Jaime Settle, Ph.D.

jsettle@wm.edu

College of William and Mary

Country: United States (Virginia)

About Me:

I am a scholar of American political behavior, interested in understanding the way that the American public experiences politics on a day-to-day basis. More specifically, my research focuses on how political interactions—in both face-to-face and online contexts—affect the way individuals perceive conflict in their environment, evaluate other people, and engage within the political system. I use the core methodological tools employed in our discipline, but I am also interested in integrating tools from other disciplines—such as behavior genetics and psychophysiology—to inform our approach in understanding key questions within political science. 

Research Interests

Networks And Politics

Experimental Research

Text as Data

Political Psychology

Political Communication

Specific Areas of Interest

Social Media

Political Discussion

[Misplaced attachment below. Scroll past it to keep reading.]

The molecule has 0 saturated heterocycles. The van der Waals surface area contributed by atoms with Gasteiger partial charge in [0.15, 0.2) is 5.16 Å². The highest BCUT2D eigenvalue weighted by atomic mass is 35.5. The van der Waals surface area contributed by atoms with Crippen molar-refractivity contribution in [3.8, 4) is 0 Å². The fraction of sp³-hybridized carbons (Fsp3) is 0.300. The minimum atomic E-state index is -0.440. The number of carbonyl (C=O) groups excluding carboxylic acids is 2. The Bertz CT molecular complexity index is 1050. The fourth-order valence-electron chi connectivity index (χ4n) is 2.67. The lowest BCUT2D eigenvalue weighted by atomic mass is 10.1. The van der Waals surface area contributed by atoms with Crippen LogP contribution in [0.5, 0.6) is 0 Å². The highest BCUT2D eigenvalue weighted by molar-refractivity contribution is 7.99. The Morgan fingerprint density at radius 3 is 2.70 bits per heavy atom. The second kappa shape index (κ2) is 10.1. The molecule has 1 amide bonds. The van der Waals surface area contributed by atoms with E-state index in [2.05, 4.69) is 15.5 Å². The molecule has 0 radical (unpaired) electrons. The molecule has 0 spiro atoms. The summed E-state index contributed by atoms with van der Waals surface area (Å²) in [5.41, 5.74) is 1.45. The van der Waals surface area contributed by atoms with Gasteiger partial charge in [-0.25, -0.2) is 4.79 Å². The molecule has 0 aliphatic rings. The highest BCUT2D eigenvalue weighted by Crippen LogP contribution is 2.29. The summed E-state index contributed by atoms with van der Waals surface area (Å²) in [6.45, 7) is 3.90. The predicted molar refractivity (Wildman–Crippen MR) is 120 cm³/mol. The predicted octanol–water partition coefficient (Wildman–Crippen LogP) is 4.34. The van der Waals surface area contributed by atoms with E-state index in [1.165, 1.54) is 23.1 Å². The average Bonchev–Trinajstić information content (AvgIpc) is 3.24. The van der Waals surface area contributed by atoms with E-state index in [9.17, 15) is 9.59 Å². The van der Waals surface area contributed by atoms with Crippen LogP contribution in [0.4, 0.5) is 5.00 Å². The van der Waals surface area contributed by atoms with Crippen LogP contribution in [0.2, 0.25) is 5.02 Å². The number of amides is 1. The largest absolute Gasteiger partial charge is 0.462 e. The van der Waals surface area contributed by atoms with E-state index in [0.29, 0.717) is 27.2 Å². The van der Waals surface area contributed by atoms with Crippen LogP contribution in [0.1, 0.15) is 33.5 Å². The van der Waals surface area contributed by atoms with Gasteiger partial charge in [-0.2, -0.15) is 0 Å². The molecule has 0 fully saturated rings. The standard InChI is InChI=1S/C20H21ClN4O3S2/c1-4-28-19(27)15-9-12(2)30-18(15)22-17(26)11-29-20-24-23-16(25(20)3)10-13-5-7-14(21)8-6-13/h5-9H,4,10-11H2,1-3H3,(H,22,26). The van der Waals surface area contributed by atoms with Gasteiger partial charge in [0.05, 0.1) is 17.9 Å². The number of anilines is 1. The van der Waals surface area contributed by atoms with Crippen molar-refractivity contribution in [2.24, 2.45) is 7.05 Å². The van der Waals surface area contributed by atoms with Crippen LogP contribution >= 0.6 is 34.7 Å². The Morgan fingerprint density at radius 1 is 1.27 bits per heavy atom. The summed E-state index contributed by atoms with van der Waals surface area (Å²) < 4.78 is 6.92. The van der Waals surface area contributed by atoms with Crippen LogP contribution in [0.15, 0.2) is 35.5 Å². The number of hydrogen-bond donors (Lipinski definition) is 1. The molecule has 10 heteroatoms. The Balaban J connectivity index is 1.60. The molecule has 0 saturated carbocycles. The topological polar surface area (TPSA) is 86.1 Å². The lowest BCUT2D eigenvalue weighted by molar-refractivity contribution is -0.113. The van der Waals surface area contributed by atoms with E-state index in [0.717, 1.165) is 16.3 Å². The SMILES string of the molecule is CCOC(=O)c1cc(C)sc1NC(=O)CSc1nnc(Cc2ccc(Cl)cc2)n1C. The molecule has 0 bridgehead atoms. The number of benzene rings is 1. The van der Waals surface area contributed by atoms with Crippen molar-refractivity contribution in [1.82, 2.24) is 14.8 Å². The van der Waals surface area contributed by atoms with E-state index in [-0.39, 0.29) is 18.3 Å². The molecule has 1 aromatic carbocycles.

Polarization

Countries of Interest

United States

Publications:

Books Written:

(2018) Frenemies: How Social Media Polarizes America, Cambridge University Press

Tags: Political Communication, Political Psychology

Why do Americans have such animosity for people who identify with the opposing political party? In this book, the author argues that in the context of increasing partisan polarization among American political elites, the way we communicate on Facebook uniquely facilitates psychological polarization among the American public. Frenemies introduces the END Framework of social media interaction. END refers to a subset of content that circulates in a social media ecosystem: a personalized, quantified blend of politically informative expression, news, and discussion seamlessly interwoven into a wider variety of socially informative content. Scrolling through the News Feed triggers a cascade of processes that result in negative attitudes about those who disagree with us politically. The inherent features of Facebook, paired with the norms of how people use the site, heighten awareness of political identity, bias the inferences people make about others’ political views, and foster stereotyped evaluations of the political out-group.